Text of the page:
Michelle MacDonald, who was labeled a “person of interest” in the disappearance of missing children and is currently under investigation by the Office of Lawyers Professional Responsibility, is not ruling out a fourth run for the Minnesota Supreme Court in 2020. Last week, MacDonald was defeated by Associate Justice Margaret Chutich in her third failed campaign for the Minnesota Supreme Court.
News that MacDonald had not ruled out another run for the Minnesota Supreme Court in 2020 was first reported by Steve Timmer, who contacted MacDonald to inquire about her running again.
.@forMNjustice did get a higher percentage of the vote (not more raw votes because more votes were cast in the gubernatorial race) than Jeff Johnson did in 2014 and 2018.
— Steve Timmer (@stevetimmer) November 8, 2018
After losing her third statewide election, the news that MacDonald has not ruled out another run for the Minnesota Supreme Court is shocking.
While MacDonald did receive 825,779 votes last week, she is currently being investigated by the Office of Lawyers Professional Responsibility for alleged violations of the Minnesota Rules of Professional Conduct governing licensed attorneys. The investigation into the alleged violations by MacDonald was opened after Missing in Minnesota filed a formal complaint with the Office of Lawyers Professional Responsibility in June after MacDonald filed a “frivolous and vexatious” lawsuit against Missing in Minnesota, which appears to be in violation of an Order of the Minnesota Supreme Court which details the conditions by which MacDonald is allowed to practice law.
The Office of Lawyers Professional Responsibility was notified last month about MacDonald repeating the same allegations against Judge David Knutson that were described as “recklessly false” by the Minnesota Supreme Court.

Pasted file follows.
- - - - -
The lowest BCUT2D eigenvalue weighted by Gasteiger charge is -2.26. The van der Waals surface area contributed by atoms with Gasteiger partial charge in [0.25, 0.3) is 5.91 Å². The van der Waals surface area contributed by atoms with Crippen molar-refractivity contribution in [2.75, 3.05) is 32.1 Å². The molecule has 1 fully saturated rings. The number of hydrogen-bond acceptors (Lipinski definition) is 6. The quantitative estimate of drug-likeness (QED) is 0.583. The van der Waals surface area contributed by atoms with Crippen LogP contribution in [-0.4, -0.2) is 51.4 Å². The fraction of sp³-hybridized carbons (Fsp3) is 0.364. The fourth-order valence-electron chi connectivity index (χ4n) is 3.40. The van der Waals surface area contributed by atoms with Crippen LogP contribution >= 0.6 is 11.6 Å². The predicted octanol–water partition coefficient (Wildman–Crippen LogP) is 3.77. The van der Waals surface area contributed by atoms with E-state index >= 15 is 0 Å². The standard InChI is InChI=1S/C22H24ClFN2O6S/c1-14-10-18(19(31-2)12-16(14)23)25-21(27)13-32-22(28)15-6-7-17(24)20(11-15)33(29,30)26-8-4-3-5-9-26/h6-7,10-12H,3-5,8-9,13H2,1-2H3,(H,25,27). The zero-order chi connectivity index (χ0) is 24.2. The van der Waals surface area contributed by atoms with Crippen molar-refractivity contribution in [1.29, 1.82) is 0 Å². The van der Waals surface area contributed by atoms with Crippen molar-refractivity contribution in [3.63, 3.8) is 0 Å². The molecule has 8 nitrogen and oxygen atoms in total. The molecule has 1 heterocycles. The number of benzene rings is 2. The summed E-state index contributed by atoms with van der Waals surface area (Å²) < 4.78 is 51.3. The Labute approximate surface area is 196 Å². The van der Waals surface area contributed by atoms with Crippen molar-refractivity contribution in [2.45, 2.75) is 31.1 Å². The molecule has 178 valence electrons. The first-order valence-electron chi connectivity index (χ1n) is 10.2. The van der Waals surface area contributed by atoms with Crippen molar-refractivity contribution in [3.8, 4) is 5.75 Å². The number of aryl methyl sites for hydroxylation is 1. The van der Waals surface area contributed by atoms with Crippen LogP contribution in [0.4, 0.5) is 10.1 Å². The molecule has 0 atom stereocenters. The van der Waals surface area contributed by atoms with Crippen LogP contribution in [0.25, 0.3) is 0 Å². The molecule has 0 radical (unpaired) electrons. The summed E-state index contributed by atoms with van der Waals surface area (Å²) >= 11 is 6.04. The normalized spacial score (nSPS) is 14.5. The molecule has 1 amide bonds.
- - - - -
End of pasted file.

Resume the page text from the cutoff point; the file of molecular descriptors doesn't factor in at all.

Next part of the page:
The Minnesota Supreme Court suspended MacDonald’s law license for 60 days earlier this year and she remains on probation for two years in response to an attorney complaint filed against MacDonald in August 2016. The complaint filed against MacDonald focused on her behavior during family court proceedings involving Sandra Grazzini-Rucki and her legal representation of Joseph Francis D’Costa.
It was during the custody hearing involving Grazzini-Rucki and her ex-husband, David Rucki, on September 12, 2013, that MacDonald took pictures in the courtroom which led to her being arrested.
MacDonald spent a portion of the trial representing Grazzini-Rucki while confined to a wheelchair after her refusal to walk back into the courtroom. MacDonald also refused to put on her shoes and glasses, or provide her legal name and address to law enforcement.
MacDonald’s direct responsibility for her conduct which led to her arrest was repeatedly mentioned in the order from the Minnesota Supreme Court.
If the outcome of the current investigation into MacDonald were to cause her to lose her law license again, MacDonald could be precluded from running for the Minnesota Supreme Court in 2020. Under state law, only licensed attorneys meet the legal qualification to run for judge in Minnesota.
MacDonald’s legal work examined in a new book
MacDonald was labeled in April 2015 as a “person of interest” by the Lakeville Police Department in the disappearance of Samantha and Gianna Rucki. MacDonald refused to cooperate with the Lakeville Police Department’s investigation into her possible involvement in the disappearance of the sisters – even after public statements from her that she would cooperate in the investigation. Her criminal defense attorney, Stephen Grigsby, said in 2015 that he would advise MacDonald to not speak with the Lakeville Police Department.
An examination of MacDonald’s legal work is included in the new book, The Girls Are Gone. The book also includes new information about the disappearance of Samantha and Gianna Rucki and the adults who conspired to keep the missing sisters and the truth hidden.
The Girls Are Gone also explores the connection between MacDonald and two people convicted for their roles in the disappearance of the Rucki sisters: Sandra Grazzini-Rucki and Dede Evavold. MacDonald was labeled a “person of interest” by the Lakeville Police Department in the disappearance of Samantha and Gianna Rucki but did not cooperate in the investigation.
The Girls Are Gone is published by Wise Ink Creative Publishing and was released last month.
Please follow Missing in Minnesota on Twitter and Facebook for updates on the investigation into Michelle MacDonald.
Allison Mann contributed to this story.